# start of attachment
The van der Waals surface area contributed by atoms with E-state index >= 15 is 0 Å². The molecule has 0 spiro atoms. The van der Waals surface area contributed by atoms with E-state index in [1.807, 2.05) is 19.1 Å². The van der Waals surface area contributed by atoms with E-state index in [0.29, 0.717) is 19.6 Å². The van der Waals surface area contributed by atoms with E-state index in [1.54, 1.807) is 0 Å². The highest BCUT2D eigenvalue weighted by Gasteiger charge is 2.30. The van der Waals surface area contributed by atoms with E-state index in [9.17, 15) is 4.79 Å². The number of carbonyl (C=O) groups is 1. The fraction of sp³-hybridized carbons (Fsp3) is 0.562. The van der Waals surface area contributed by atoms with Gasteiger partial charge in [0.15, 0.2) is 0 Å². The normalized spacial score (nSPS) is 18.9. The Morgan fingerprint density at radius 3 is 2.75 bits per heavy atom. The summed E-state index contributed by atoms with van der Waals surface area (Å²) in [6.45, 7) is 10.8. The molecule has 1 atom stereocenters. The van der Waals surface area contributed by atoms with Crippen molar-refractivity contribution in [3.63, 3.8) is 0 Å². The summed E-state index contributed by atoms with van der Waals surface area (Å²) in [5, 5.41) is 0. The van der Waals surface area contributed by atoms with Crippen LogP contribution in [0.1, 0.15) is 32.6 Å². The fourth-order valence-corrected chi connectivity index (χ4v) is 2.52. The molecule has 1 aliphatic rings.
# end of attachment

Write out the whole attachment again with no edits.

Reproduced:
The van der Waals surface area contributed by atoms with E-state index >= 15 is 0 Å². The molecule has 0 spiro atoms. The van der Waals surface area contributed by atoms with E-state index in [1.807, 2.05) is 19.1 Å². The van der Waals surface area contributed by atoms with E-state index in [0.29, 0.717) is 19.6 Å². The van der Waals surface area contributed by atoms with E-state index in [1.54, 1.807) is 0 Å². The highest BCUT2D eigenvalue weighted by Gasteiger charge is 2.30. The van der Waals surface area contributed by atoms with E-state index in [9.17, 15) is 4.79 Å². The number of carbonyl (C=O) groups is 1. The fraction of sp³-hybridized carbons (Fsp3) is 0.562. The van der Waals surface area contributed by atoms with Gasteiger partial charge in [0.15, 0.2) is 0 Å². The normalized spacial score (nSPS) is 18.9. The Morgan fingerprint density at radius 3 is 2.75 bits per heavy atom. The summed E-state index contributed by atoms with van der Waals surface area (Å²) in [6.45, 7) is 10.8. The molecule has 1 atom stereocenters. The van der Waals surface area contributed by atoms with Crippen molar-refractivity contribution in [3.63, 3.8) is 0 Å². The summed E-state index contributed by atoms with van der Waals surface area (Å²) in [5, 5.41) is 0. The van der Waals surface area contributed by atoms with Crippen LogP contribution in [0.1, 0.15) is 32.6 Å². The fourth-order valence-corrected chi connectivity index (χ4v) is 2.52. The molecule has 1 aliphatic rings.